Woodford Green students curate Guildhall Art Gallery’s exhibition on rare Victorian artefacts
- Credit: Archant
Sixth form students got a unique chance to takeover one of London’s finest art galleries and give tours of a Victorian exhibition to customers.
Year 12 and 13 pupils from Trinity Catholic High School, in Mornington Road, Woodford Green, participated in the Guildhall Art Gallery’s Takeover Day on Friday.
After several preparatory sessions from the gallery’s experts, in the morning the students gave tours of the Victorian Decoded: Art and Telegraphy exhibition, in central London.
The sixth formers had to explain rare and never-seen-before artefacts including original code books, newspapers and a Roald Dahl inspired messaging machine.
The paintings explored the impact of telegraphy on the artistic imagination and wider social consciousness in the 19th century.
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Art teacher Phil Chapman told the Recorder the interactive aspect really helped the students.
“What was different about this gallery visit was the sixth formers were in charge of the day and running the exhibition,” he explained.
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In the afternoon Year 7 pupils came in and were given some sessions by their peers.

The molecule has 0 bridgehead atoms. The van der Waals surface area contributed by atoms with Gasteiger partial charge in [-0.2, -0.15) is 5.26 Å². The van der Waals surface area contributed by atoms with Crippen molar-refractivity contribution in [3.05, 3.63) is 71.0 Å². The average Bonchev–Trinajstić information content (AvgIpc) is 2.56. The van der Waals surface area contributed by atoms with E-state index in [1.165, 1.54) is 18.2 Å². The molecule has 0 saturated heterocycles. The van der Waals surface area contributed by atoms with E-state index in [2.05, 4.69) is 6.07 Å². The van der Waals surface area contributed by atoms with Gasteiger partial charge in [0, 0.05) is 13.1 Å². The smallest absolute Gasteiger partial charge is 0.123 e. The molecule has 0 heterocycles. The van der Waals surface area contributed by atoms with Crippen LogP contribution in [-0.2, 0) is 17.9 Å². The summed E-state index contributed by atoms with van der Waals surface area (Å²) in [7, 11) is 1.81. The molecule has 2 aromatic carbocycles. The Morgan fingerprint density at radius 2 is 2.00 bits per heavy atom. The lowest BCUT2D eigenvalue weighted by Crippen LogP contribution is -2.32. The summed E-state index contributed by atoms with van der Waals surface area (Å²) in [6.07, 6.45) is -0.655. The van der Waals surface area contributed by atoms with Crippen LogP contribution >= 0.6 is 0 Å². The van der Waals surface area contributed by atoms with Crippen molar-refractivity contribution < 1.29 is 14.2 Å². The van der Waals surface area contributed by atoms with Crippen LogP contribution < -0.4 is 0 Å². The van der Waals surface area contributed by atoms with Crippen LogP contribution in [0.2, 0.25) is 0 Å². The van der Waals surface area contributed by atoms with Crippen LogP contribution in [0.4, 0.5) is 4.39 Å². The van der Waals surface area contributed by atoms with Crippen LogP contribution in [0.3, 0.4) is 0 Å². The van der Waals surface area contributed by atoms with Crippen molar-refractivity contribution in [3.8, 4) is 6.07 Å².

Mr Chapman continued: “The kids were completely involved, it was really valuable that they were led by people who they look up to.
“I’ve done some sessions since with the Year 7s, and their understanding of how the Victorians used art science. They were actually debating it amongst themselves.”
Katherine Pearce, curator for the City of London Corporation, who run the gallery, said: “Our Takeover Day aims to empower students and open their eyes to the world of art, science, and an important period of world history when near-instantaneous communication across continents was made possible for the first time.
“The students were key in helping our visitors get to grips with the exhibition, and we enjoyed welcoming them to Guildhall Art Gallery and hearing their insights.”
The Takeover Day was organised by the charity Kids in Museums and King’s College London, and Mr Chapman is keen for Trinity Catholic students to return.
“If we the opportunity we would love to do it again,” he added.
The exhibition, which runs until January 22 2017, marks the 150th anniversary of laying the first transatlantic telegraph cable to connect Europe and America.